Bacteria Alert: How To Easily Clean A Jacuzzi Bathtub Or Whirlpool Tub (Hot Tub Bath With Air Jets)


We all know what a dirty bathtub ring looks like. Now imagine what that scum buildup is doing inside the jet plumbing of your Jacuzzi style bathtub!

Sure, you can clean the bathtub itself, but once you start up the air jets all kinds of nasty looking bits and specks will come floating to the surface if you don’t properly clean the jets themselves and the interior plumbing system.

That’s right, the jets and pipes behind your jet tub can quickly become contaminated with all sorts of infectious bacteria — some you can see, and some you can’t see!

This video shows how the plumbing in air tubs works and why you need to clean your jet tub system:


Fortunately, cleaning the inside of your air tub’s elaborate collection of pipes, jets, and nozzles is really straightforward and easy.

Here’s how to properly clean a whirlpool tub yourself in just a few quick steps…


Jacuzzi Tub Cleaning Tips

#1 – First, check your bathtub’s manual to see what the manufacturer recommends. They typically specify which cleaners work best, as well as which ones you should avoid. Each air tub is different. Can’t find your owner’s manual? Find it online.

 – Close all of the air controls on the individual jets so there is no air induction. Then fill the tub until all jets are submerged by 2 to 3 inches of water.

NOTE: Some air tub manufacturers call for the air controls to be fully opened, so it’s best to read the manual first to confirm which method is best for your specific bathtub.

 – Add 2 tablespoons of a low-sudsing dishwasher detergent (such as powdered Cascade or Calgonite) and 1/2 cup of bleach. Some recommend adding these both to the water in one step, while others make it a 2-step process: first clean once with the detergent, then clean again afterwards with the bleach. I guess it’s a personal choice.

NOTE: As an alternative to using bleach, you could use 1 cup of white vinegar instead. Or, you may prefer to use a commercial jet tub cleaner made specifically for cleaning jetted air tubs.

 – Run the jets for 15 minutes, then drain the tub. Refill the tub with water 2-3 inches above the jets and run the jets again for 10 minutes to rinse thoroughly.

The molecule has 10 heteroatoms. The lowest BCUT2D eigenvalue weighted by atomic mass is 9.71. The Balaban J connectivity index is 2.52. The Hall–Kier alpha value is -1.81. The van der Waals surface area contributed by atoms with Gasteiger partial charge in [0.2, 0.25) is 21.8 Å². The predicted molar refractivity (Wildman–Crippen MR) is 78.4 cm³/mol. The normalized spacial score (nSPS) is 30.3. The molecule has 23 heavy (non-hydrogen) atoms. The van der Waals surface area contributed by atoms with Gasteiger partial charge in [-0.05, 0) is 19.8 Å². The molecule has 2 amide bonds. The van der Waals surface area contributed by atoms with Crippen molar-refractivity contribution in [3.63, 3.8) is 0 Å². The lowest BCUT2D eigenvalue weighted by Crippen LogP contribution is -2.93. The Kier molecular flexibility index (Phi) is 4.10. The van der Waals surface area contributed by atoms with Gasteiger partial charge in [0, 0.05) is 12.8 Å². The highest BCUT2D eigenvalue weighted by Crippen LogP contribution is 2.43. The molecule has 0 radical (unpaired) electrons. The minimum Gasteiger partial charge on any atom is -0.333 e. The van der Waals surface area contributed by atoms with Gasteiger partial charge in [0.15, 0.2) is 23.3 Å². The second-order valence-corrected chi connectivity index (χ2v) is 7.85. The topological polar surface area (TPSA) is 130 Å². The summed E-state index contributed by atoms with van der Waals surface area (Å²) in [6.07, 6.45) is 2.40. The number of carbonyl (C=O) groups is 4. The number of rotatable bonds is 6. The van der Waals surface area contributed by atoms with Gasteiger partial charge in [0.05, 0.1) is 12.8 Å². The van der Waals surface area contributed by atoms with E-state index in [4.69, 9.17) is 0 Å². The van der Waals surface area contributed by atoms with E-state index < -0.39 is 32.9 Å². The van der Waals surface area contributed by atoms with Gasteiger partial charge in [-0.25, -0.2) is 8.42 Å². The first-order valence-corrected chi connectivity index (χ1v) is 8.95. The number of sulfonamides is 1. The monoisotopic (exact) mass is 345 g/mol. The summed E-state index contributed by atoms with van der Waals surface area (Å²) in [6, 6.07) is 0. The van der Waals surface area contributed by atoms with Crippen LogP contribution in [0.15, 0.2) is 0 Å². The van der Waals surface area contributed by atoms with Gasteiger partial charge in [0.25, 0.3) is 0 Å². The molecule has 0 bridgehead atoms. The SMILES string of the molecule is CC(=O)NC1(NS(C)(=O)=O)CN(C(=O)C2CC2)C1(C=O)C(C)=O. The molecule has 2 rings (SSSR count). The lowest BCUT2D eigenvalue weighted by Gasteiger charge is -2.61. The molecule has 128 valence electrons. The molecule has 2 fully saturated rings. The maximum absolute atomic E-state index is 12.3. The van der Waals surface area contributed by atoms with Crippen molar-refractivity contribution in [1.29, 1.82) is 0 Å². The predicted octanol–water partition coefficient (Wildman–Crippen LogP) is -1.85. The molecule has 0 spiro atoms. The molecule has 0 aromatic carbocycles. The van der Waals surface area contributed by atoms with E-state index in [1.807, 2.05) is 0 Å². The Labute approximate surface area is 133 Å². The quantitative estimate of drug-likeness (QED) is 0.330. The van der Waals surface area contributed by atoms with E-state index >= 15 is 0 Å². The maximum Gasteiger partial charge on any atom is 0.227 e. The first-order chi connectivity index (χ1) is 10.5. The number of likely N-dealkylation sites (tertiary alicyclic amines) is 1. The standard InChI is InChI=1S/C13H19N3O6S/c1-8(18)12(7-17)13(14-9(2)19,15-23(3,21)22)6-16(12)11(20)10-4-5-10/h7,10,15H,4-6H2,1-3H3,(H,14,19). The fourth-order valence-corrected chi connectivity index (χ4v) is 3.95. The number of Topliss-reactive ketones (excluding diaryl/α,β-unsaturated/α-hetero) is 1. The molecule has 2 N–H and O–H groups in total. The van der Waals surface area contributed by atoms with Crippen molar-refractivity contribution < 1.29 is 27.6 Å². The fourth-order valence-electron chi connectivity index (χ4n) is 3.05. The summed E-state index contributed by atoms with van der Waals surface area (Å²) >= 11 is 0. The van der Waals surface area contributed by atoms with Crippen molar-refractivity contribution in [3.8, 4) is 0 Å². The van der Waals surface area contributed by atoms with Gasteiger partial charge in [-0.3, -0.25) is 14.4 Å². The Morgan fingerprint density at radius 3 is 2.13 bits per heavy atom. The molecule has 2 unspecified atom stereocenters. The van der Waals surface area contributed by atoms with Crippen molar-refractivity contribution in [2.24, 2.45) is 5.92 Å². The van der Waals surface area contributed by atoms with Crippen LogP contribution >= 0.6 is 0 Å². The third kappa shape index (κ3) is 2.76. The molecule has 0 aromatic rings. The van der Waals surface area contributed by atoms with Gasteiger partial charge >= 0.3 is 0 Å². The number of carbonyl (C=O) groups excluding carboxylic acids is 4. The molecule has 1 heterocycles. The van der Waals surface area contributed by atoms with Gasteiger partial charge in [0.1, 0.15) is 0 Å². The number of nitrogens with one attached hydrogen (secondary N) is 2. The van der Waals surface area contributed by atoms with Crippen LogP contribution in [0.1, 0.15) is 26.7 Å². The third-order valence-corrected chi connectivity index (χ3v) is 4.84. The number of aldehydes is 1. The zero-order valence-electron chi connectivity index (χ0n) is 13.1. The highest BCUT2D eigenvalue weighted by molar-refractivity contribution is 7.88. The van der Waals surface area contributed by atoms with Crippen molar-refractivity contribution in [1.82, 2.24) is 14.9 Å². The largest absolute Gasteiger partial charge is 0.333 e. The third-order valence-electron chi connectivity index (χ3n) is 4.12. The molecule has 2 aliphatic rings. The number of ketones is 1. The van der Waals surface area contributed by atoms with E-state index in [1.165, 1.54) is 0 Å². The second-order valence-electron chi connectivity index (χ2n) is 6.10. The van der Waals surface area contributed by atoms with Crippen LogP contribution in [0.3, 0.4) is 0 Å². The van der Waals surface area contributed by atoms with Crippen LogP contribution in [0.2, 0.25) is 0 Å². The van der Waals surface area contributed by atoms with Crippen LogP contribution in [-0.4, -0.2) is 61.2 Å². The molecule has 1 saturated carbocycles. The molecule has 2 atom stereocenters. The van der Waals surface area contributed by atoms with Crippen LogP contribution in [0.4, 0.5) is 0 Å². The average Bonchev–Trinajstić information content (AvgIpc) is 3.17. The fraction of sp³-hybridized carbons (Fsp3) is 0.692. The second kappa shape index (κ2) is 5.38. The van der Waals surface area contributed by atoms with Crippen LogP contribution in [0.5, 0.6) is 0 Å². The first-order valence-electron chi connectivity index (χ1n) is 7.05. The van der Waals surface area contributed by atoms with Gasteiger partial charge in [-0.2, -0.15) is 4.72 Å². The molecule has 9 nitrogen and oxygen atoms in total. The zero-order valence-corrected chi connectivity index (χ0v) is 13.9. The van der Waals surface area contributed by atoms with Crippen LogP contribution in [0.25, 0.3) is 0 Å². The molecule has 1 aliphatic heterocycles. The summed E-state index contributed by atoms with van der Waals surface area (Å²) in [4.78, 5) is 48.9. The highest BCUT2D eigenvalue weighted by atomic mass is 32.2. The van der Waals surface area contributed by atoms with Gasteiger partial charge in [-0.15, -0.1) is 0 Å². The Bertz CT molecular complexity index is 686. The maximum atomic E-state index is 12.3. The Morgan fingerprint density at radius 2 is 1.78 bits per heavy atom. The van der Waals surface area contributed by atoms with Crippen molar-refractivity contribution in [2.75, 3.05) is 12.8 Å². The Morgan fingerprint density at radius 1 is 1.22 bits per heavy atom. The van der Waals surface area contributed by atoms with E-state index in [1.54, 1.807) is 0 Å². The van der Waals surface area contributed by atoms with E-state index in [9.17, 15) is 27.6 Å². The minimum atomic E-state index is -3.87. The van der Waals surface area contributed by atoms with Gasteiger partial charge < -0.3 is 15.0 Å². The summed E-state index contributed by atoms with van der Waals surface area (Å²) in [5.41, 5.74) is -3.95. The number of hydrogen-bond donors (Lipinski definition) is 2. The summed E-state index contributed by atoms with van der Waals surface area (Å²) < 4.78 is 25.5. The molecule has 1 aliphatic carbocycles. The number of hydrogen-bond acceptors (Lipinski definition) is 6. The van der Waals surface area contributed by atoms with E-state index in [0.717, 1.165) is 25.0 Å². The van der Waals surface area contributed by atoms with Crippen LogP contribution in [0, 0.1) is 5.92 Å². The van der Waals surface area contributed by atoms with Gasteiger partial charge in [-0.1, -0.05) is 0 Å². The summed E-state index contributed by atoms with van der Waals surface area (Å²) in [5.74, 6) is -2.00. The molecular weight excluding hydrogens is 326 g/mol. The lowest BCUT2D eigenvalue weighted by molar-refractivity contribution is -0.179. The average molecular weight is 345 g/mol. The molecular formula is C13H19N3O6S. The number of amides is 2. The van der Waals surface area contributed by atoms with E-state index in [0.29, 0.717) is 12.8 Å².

– Drain the water and wipe down the tub and all nozzles using a soft cloth (like a cloth baby diaper). Use a Q-tip to get into the cracks and crevices around the nozzles.

#6 –
Finally, in order to prevent health problems associated with biofilm (a residue that forms around bacteria in the plumbing lines), it’s important to end your whirlpool tub cleaning routine with one of the many products that have been designed to remove biofilm. Here’s why:

big-gray-quote57Jetted tubs have about 15-20 feet of plumbing lines that run underneath the tub. These lines are full of warm stagnant water after each bath. This nasty water forms a residue called biofilm. Biofilm houses and protects bacteria from standard cleaning products like bleach, detergents, vinegar etc. Just like the cooling tower industry that has to deal with biofilm, it takes specialized chemicals to safely clean jetted tubs … If the jetted tubs are cleaned properly they are perfectly safe to use. I attached efficacy testing on the product we make. As you can see we effectively kill bacteria commonly found in jetted tubs, including legionella. There are other good products on the market as well.  — Bill Soukup, President of Scientific Biofilm Solutions


What You Need To Know About Cleaning Jet Tubs

Over time, your jet fixtures may start to yellow or become discolored. This is a normal and natural process that occurs as plastic ages. In most cases, there is little that can be done to rectify this condition. Painting is an option though not a very good one — because with continual use in water, the paint is not likely to hold up very well and the resulting peeling or bubbling will look worse than the natural discoloration of the plastic.

Without a doubt, proper cleaning of your jet tub is very important and cannot be overlooked. Since moisture is always present in the jets and pipes of your air tub, bacteria can easily build up and mold, mildew, and other health risks can quickly become an issue.

How often you need clean the jets in your air tub depends on how often you use your tub. For the everyday user it may be necessary to clean and sanitize once a month (or more). Those who only use their jet tub occasionally can probably get by with cleaning and sanitizing it once every 3 to 4 months.

Proper Jacuzzi tub cleaning isn’t a hard task, it’s just one that can’t be forgotten. If you don’t stay on top of it, then you may have to pay to have your jet tub professionally cleaned, which comes with a pricetag of about $180, as described in this video:



More About Cleaning Jet Tubs

Curtis Carper

Curtis Carper

I’ve been involved in RVing for over 40 yrs -- including camping, building, repairing, and even selling RVs. I’ve owned, used, and repaired almost every class and style of RV ever made. I do all of my own repair work. My other interests include cooking at home, living with an aging dog, and dealing with diabetic issues. If you can combine a grease monkey with a computer geek, throw in a touch of information nut and organization freak, combined with a little bit of storyteller, you've got a good idea of who I am.

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